Sister Stories


Sister Helena Adaku Ogbuji


It all started as a joke, when as a young girl I used to tell my elder brother that I would like to be a Sister. And I praise God that I am a Catholic Sister today, not because I am worthy of the calling, but because God’s grace is sufficient for me. I am the second child and the first daughter of a Catholic family of five, a Nigerian by nationality. My father died when we were still very young and my Mum continued with the noble work of bringing us up in the Catholic faith. Her firm belief in God made me a strong and committed Catholic to the glory of God.

The strong desire to join religious life came after my secondary (high) school education. But, my brother, who was then in the seminary would not hear me mention it. He told me that unless I attended an institution of higher learning, I should not join. I obeyed him and waited for God’s time.

At that time, I was employed in a bank as a cashier, and I worked there for seven years. During that time, I was communicating with some Congregations in Nigeria. When these seven years elapsed, I went back to school according to my brother’s plan and studied political science and public administration. His hope was that before I graduated from the university, I would meet “Mr. Right.” Actually, the burning desire to join religious life faded away during that time. It was reawakened when I got to know the Sisters of Charity of the Incarnate Word, through my elder brother, and I started communicating with them.

Sister Francesca Kearns was then the Vocation Director for the African Region. The thing that captured my attention in her first letter to me, apart from her quick reply, was the call of our beloved Founder Bishop Dubuis: “Our Lord Jesus Christ, suffering in the multitude of sick and infirm of every kind, seeks relief at your hands.” We continued to communicate with each other until she visited my home. Her simplicity made me conclude that this Congregation was the right place to be, and I stopped communicating with the Congregations that I was aspiring to in Nigeria.

Before I joined, I had many doubts and fears about foreign Congregations. But, when I was invited to Kenya, I experienced the hospitality, generosity and concern of the Sisters, which made me feel at home immediately. I became a Postulant in January 2005, and a Novice on December 8, 2005.

During these years, I got to know more about religious life in general, and our way of life, charism and spirituality in particular. I grew and continue to grow in my prayer life, which facilitates my personal relationship with the Incarnate Word; for I know a prayer-less religious person is a powerless religious person. I also learned how to balance and integrate prayer with community life and ministry. I know that it is in community that we support, encourage and challenge one another to greatness; bearing in mind that no one is an island and no one can make it alone. We live our vows faithfully within the context and support of community members.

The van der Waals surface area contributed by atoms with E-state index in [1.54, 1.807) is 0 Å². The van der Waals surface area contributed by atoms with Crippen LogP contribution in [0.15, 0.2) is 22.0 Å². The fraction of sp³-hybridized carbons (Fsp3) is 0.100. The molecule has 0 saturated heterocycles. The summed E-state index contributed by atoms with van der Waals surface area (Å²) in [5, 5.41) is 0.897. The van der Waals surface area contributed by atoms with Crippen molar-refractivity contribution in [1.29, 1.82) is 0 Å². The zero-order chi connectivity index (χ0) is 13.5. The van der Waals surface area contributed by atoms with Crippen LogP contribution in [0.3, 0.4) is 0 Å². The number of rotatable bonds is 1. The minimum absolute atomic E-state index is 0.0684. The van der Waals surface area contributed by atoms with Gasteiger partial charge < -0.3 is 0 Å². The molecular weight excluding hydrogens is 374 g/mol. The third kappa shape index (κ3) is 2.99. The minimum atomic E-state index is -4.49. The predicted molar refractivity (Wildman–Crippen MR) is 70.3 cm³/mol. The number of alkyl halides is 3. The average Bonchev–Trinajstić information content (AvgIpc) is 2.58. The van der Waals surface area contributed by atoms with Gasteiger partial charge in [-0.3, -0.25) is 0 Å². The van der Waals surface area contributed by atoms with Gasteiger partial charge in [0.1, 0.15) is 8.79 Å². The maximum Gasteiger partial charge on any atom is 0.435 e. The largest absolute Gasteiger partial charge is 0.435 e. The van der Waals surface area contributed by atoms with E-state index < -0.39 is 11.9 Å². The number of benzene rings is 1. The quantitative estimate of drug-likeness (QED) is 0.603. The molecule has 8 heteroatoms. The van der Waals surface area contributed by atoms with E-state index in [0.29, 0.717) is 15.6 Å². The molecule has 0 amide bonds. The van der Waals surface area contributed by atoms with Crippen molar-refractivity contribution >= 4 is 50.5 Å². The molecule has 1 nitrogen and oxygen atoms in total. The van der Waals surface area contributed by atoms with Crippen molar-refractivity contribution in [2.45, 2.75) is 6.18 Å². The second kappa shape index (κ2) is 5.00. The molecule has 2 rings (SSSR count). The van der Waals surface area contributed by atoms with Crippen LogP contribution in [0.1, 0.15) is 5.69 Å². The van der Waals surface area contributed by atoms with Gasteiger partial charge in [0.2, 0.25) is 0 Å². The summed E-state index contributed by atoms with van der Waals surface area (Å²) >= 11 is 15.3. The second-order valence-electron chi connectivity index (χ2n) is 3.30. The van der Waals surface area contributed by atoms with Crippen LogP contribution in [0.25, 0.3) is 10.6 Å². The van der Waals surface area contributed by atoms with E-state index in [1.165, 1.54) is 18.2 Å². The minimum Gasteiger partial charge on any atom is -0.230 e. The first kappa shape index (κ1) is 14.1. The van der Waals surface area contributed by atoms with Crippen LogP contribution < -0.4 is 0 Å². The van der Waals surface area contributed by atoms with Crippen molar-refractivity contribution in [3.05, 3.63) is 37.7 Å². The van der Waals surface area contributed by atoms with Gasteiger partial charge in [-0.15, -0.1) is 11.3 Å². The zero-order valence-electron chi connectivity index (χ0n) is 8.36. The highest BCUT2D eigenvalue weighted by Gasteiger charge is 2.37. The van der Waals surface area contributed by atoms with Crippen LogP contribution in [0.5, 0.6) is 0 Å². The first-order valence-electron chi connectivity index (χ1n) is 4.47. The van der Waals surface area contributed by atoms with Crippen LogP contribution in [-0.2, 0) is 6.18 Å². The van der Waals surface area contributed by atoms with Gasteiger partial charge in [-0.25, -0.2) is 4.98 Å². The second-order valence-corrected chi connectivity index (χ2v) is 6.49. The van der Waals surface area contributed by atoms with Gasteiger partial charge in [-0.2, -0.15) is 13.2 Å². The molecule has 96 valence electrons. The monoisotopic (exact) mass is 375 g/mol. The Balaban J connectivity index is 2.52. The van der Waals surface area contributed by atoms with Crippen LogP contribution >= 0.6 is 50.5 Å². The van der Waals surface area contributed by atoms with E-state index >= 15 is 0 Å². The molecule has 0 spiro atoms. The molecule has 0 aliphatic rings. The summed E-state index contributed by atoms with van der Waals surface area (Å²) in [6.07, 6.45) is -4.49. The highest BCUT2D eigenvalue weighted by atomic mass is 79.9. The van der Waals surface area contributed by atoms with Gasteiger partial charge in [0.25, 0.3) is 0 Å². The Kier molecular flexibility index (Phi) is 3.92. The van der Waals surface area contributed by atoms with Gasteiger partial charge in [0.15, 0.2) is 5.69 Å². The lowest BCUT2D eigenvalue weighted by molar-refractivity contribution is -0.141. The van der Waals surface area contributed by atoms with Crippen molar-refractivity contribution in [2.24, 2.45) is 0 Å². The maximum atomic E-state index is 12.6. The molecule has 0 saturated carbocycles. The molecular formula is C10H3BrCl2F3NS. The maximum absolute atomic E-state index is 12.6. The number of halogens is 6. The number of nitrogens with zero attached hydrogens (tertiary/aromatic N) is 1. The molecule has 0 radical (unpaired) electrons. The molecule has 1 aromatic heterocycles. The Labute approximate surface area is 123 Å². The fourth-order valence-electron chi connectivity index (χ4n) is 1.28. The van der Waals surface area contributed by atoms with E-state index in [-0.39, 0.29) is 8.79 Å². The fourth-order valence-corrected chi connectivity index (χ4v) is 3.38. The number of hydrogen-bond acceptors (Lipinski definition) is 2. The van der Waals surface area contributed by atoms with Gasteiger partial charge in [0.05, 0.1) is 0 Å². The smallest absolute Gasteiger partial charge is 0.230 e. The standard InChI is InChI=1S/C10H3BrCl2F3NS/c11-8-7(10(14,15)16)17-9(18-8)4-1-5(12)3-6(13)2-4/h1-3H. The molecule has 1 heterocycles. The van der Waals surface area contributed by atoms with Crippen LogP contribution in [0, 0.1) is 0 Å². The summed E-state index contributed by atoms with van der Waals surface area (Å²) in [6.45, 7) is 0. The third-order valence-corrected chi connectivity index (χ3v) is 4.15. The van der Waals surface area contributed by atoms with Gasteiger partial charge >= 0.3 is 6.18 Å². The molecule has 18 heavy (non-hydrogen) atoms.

On December 8, 2007, to the glory of God, I made my First Profession of Vows, and consecrated my life totally and gladly to God, the Church and my Congregation. Our Congregational Leader, Sister Lillian Anne Healy received my vows. I am so grateful to God that my Mum and my younger sister witnessed this great event despite the distance. This was just the beginning of the journey ahead, the stepping out on faith and becoming the body of Jesus broken for the world; to share my gift and who I am generously and to live my commitment faithfully and with gladness. The conviction of and the confidence in the love of God has sustained me and made me request to make my Perpetual Vows which the Leadership Team graciously granted. And on April 27, 2013, I made my final commitment to God in the hands of Sister Lillian Anne Healy, our Congregational Leader.

Currently, my ministry is the religious formation of our Sisters in annual vows in the U.S., as well as the International Formation Coordination. I am grateful to God who accepted me to serve Him in spite of my unworthiness. I thank God for my family members who supported me in many ways, especially my elder brother, Fr. Vincent Udo, who discovered our Congregation for me. That is why whenever people wonder how I got to know our Congregation, since we are not currently in Nigeria, I always answer, it is the Lord’s doing. I appreciate and praise God for our Congregational leaders and my Sisters who are there for me in prayer, support and love. Praised be the Incarnate Word for His love and care.